I don’t like it when you touch my boobs because it makes me feel uncomfortable, or I don’t like you being that close to me right now, or I don’t like the way it feels when you do that, or don’t get up so close to my grill, child.
It’s inappropriate when you touch Mommy that way.
So now instead of having a generation of kids wandering around wondering if they’re bad, we have one wandering around wondering if they are inappropriate.
And if something can be labeled inappropriate, Newton’s Third Law of Language dictates that there must be an equal and opposite range of behaviors deemed appropriate.
The fun starts when you try to figure out who gets to decide. The pope? The president? Tipper Gore and the PMRC? Parents?
Last year I chaperoned a field trip to a dance performance about bodies. Two young adults stood on the stage, dressed in sweats and tank tops. The piece, which explored non-verbal communication, was attempting to convey the physical differences between the young man and the young woman. At one point, both pulled their sweats away from their body and looked down their own pants, then back up to the each other as if to say, “hey, do you have one of these too?” Apparently a few kids went home and told their parents that the show was inappropriate.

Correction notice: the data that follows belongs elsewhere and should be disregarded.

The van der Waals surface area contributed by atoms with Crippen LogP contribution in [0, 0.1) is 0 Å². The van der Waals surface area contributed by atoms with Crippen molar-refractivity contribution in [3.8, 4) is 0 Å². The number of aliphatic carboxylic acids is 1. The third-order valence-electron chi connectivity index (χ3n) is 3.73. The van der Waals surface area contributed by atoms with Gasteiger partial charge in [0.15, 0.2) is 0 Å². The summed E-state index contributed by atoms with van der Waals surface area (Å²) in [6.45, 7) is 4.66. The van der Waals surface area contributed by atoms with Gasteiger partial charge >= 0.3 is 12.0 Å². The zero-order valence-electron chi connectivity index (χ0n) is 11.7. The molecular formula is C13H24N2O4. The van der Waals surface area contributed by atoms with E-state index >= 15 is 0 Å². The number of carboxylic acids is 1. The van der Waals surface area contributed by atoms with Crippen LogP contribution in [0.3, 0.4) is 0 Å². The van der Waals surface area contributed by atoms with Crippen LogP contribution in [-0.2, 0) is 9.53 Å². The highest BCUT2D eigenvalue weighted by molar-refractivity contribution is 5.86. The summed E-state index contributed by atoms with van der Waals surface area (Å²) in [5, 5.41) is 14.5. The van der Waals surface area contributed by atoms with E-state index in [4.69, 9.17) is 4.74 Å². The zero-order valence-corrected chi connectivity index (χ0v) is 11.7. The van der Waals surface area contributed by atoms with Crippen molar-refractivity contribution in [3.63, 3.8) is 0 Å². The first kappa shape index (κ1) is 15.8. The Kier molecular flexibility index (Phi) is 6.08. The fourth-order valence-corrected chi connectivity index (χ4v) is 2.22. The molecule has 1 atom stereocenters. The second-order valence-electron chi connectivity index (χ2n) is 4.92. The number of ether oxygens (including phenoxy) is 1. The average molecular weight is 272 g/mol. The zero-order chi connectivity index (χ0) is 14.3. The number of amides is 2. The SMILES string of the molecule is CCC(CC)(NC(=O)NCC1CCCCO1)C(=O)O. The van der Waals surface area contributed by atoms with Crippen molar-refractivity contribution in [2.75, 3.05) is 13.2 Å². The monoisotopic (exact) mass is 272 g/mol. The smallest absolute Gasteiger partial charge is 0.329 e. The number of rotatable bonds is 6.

I do not think that word means what you think it means.
I think, what they meant, is that sitting in a dark theatre with a body full of budding hormones watching two very fit people non verbally communicate about bodies made them feel…different? uncomfortable? tingling? curious? confused? Perhaps it even made them feel awkward when the lights came up and they confronted their own bodies. But is any of that inappropriate?
Unless we have reached a point where we are shielding our kids from the fact that they a) have bodies or b) are a different sex than half the population (and honestly, some days it wouldn’t surprise me if that was the case), then I don’t understand how it could be construed as inappropriate. If anything, I would argue the feelings it aroused in some children were entirely appropriate for their age group.